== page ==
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SphynxSphynx

Country of origin: US, Canada 
Breed standards: CFA, FIFe

The Sphynx (also known as Canadian Hairless) is a rare breed of cat known for its lack of a coat.

Characteristics

The Sphynx appears to be a hairless cat, although it is not truly hairless. The skin should have the texture of Chamois leather. It may be covered with very soft hair which can only be described as peach fuzz. Because the sphynx cats have no hair to keep them warm they prefer to cuddle up against other animals and people, they even tend to cuddle up and sleep with their owners under the covers. Lack of coat makes the cat quite warm to the touch. Whiskers and eyebrows may be present, either whole or broken, or may be totally absent. Their skin is the color their fur would be, and all the usual cat marking patterns (solid, point, van, tabby, tortie, etc) may be found in Sphynx too.

Sphynxes generally have wedge-shaped heads and sturdy, heavy bodies. Many cats of this breed develop pot bellies.
Sphynxes are known for their extroverted behavior. They display a high level of energy, intelligence, curiosity, and affection for their owners.

Care

While sphynx cats lack a coat to shed or groom, they are not maintenance-free. Body oils, which would normally be absorbed by the hair, tend to build up on the skin. As a result, regular cleaning (usually in the form of bathing) is necessary,usually one bath a week is sufficient. Care should be taken to limit the Sphynx cat's exposure to outdoor sunlight at length, as they can develop a sunburn, similar to that of human exposure. In general, Sphynx cats should never be allowed outdoors unattended, as they have limited means to conserve body heat in colder temperatures, and their curious nature can take them into dangerous places or situations.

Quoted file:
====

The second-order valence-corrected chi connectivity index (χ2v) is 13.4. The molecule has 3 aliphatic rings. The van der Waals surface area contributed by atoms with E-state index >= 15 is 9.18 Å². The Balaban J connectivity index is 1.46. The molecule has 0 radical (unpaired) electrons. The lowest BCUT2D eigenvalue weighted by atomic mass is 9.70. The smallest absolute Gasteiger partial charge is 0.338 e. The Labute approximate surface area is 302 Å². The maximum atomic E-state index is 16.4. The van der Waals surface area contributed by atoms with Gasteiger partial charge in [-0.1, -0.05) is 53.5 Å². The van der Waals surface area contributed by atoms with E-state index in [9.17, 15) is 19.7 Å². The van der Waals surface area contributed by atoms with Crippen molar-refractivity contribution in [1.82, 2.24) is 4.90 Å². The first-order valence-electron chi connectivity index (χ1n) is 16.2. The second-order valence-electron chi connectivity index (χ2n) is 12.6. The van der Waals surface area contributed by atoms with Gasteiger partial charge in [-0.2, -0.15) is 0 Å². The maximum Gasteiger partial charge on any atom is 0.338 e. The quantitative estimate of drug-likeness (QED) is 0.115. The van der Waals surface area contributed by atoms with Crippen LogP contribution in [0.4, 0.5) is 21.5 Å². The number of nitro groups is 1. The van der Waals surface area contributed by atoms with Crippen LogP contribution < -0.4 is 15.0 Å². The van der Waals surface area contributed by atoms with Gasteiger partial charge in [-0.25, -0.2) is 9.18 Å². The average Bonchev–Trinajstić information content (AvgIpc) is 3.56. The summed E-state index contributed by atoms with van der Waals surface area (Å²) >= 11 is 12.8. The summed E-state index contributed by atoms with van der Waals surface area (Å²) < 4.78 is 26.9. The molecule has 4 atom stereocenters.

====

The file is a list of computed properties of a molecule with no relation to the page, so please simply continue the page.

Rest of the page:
Although Sphynx cats are sometimes thought to be hypoallergenic due to their lack of coat, this is not always the case. Allergies to cats are triggered by body oils and not cat hair itself. Sphynx cats become coated with these oils while cleaning themselves, which then dry and become airborne. Those with cat allergies may react worse to direct contact with a Sphynx cats than other breeds. However, conflicting reports of some people successfully tolerating Sphynx cats also exist.

Breeding

Although hairless cats have been reported throughout history (hairless cats seem to appear naturally about every 15 years or so), breeders in Europe have been working on the Sphynx breed since the early 1960s. The current American and European Sphynx breed is descended from two lines of natural mutations:

Dermis and Epidermis (1975) from the Pearsons of Wadena, Minnesota, USA. 
Bambi, Punkie, and Paloma (1978) found in Toronto, ON, Canada and raised by Shirley Smith. 
Other hairless breeds might have different body shapes or temperaments than those described above. There are, for example, new hairless breeds, including the Don Sphynx and the Peterbald from Russia, which arose from their own spontaneous mutations. The standard for the Sphynx differs between cat associations such as TICA, FIFE and CFA.

It has been theorized that Sphynx hairlessness might be produced by an allele of the same gene that produces the Devon Rex (re), with the Sphynx allele being incompletely dominant over the Devon allele and both recessive to the wild type. However a different genetic symbol (hr) is given to the Sphynx gene and it is more likely that these are different genes interacting with each other. Sphynx were at one time crossbred with Devon Rex, but unfortunately this led to the introduction of some genetic diseases and is now forbidden in most breed standards associations. Hereditary spasticity and Hypertrophic Cardiomyopathy (a genetic heart defect) were introduced by the Devon Rex breed. The only allowable outcross breeds in the CFA are now the American Shorthair and Domestic Shorthair. Other associations may vary and the Russian Blue is a permitted outcross in the GCCF. In Europe mainly Devon Rex has been used for outcrosses.

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